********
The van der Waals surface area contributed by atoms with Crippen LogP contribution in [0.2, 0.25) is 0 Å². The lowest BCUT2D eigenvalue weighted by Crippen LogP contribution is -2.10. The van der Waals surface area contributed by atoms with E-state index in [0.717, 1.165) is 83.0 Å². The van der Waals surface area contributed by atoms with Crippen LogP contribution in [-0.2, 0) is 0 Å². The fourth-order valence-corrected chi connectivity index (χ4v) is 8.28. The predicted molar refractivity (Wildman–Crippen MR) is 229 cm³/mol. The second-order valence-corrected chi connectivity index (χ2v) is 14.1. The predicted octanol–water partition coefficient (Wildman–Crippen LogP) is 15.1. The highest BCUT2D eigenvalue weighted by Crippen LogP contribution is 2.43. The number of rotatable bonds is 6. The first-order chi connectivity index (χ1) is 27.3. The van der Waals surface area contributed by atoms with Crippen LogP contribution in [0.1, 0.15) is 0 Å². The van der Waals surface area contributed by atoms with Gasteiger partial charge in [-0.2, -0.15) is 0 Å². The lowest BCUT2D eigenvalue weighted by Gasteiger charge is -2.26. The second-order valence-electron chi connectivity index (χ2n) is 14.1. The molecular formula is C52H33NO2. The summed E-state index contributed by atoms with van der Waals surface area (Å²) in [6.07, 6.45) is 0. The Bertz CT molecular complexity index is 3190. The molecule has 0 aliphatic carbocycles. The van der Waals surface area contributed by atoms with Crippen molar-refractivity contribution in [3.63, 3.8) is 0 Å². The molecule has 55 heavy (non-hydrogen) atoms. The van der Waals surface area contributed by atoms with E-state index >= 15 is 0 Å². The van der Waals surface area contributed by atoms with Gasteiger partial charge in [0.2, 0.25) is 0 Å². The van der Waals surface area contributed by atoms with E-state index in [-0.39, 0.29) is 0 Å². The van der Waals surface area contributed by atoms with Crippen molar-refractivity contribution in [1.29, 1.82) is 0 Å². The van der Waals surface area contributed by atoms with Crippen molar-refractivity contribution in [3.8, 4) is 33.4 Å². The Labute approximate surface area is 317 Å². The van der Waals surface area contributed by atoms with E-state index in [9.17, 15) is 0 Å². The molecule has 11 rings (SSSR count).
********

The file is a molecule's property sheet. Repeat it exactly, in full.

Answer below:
The van der Waals surface area contributed by atoms with Crippen LogP contribution in [0.2, 0.25) is 0 Å². The lowest BCUT2D eigenvalue weighted by Crippen LogP contribution is -2.10. The van der Waals surface area contributed by atoms with E-state index in [0.717, 1.165) is 83.0 Å². The van der Waals surface area contributed by atoms with Crippen LogP contribution in [-0.2, 0) is 0 Å². The fourth-order valence-corrected chi connectivity index (χ4v) is 8.28. The predicted molar refractivity (Wildman–Crippen MR) is 229 cm³/mol. The second-order valence-corrected chi connectivity index (χ2v) is 14.1. The predicted octanol–water partition coefficient (Wildman–Crippen LogP) is 15.1. The highest BCUT2D eigenvalue weighted by Crippen LogP contribution is 2.43. The number of rotatable bonds is 6. The first-order chi connectivity index (χ1) is 27.3. The van der Waals surface area contributed by atoms with Crippen LogP contribution in [0.1, 0.15) is 0 Å². The van der Waals surface area contributed by atoms with Gasteiger partial charge in [-0.2, -0.15) is 0 Å². The lowest BCUT2D eigenvalue weighted by Gasteiger charge is -2.26. The second-order valence-electron chi connectivity index (χ2n) is 14.1. The molecular formula is C52H33NO2. The summed E-state index contributed by atoms with van der Waals surface area (Å²) in [6.07, 6.45) is 0. The Bertz CT molecular complexity index is 3190. The molecule has 0 aliphatic carbocycles. The van der Waals surface area contributed by atoms with Crippen molar-refractivity contribution in [3.63, 3.8) is 0 Å². The molecule has 55 heavy (non-hydrogen) atoms. The van der Waals surface area contributed by atoms with E-state index >= 15 is 0 Å². The van der Waals surface area contributed by atoms with Gasteiger partial charge in [0.2, 0.25) is 0 Å². The van der Waals surface area contributed by atoms with E-state index in [-0.39, 0.29) is 0 Å². The van der Waals surface area contributed by atoms with Crippen molar-refractivity contribution in [1.29, 1.82) is 0 Å². The van der Waals surface area contributed by atoms with Crippen molar-refractivity contribution in [3.8, 4) is 33.4 Å². The Labute approximate surface area is 317 Å². The van der Waals surface area contributed by atoms with E-state index in [9.17, 15) is 0 Å². The molecule has 11 rings (SSSR count).